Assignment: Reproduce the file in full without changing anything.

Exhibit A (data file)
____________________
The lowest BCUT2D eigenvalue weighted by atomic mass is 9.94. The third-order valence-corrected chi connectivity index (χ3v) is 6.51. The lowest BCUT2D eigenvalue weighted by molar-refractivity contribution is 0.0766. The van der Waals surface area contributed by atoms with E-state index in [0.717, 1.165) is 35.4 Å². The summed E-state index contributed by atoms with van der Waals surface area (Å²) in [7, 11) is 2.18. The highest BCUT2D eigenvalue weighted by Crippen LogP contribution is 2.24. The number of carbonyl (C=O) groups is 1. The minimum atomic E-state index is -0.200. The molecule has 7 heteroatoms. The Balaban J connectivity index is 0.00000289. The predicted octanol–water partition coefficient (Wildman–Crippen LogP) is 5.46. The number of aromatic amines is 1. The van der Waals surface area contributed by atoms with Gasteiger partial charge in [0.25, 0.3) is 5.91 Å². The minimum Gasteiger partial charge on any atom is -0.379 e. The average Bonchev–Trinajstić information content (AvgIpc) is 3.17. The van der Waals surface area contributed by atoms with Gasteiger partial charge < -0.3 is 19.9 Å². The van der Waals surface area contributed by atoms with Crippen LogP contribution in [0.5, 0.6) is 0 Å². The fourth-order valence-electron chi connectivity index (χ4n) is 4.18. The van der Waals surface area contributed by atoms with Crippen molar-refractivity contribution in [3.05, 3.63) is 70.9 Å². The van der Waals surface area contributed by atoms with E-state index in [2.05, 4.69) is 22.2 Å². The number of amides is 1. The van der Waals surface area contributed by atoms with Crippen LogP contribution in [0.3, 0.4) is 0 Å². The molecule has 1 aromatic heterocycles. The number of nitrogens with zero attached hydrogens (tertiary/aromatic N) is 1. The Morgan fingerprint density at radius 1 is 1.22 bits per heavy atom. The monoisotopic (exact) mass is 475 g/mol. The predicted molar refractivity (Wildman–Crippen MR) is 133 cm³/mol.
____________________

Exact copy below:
The lowest BCUT2D eigenvalue weighted by atomic mass is 9.94. The third-order valence-corrected chi connectivity index (χ3v) is 6.51. The lowest BCUT2D eigenvalue weighted by molar-refractivity contribution is 0.0766. The van der Waals surface area contributed by atoms with E-state index in [0.717, 1.165) is 35.4 Å². The summed E-state index contributed by atoms with van der Waals surface area (Å²) in [7, 11) is 2.18. The highest BCUT2D eigenvalue weighted by Crippen LogP contribution is 2.24. The number of carbonyl (C=O) groups is 1. The minimum atomic E-state index is -0.200. The molecule has 7 heteroatoms. The Balaban J connectivity index is 0.00000289. The predicted octanol–water partition coefficient (Wildman–Crippen LogP) is 5.46. The number of aromatic amines is 1. The van der Waals surface area contributed by atoms with Gasteiger partial charge in [0.25, 0.3) is 5.91 Å². The minimum Gasteiger partial charge on any atom is -0.379 e. The average Bonchev–Trinajstić information content (AvgIpc) is 3.17. The van der Waals surface area contributed by atoms with Gasteiger partial charge < -0.3 is 19.9 Å². The van der Waals surface area contributed by atoms with Crippen LogP contribution in [0.5, 0.6) is 0 Å². The fourth-order valence-electron chi connectivity index (χ4n) is 4.18. The van der Waals surface area contributed by atoms with Crippen molar-refractivity contribution in [3.05, 3.63) is 70.9 Å². The van der Waals surface area contributed by atoms with E-state index in [2.05, 4.69) is 22.2 Å². The number of amides is 1. The van der Waals surface area contributed by atoms with Crippen LogP contribution in [0.3, 0.4) is 0 Å². The molecule has 1 aromatic heterocycles. The number of nitrogens with zero attached hydrogens (tertiary/aromatic N) is 1. The Morgan fingerprint density at radius 1 is 1.22 bits per heavy atom. The monoisotopic (exact) mass is 475 g/mol. The predicted molar refractivity (Wildman–Crippen MR) is 133 cm³/mol.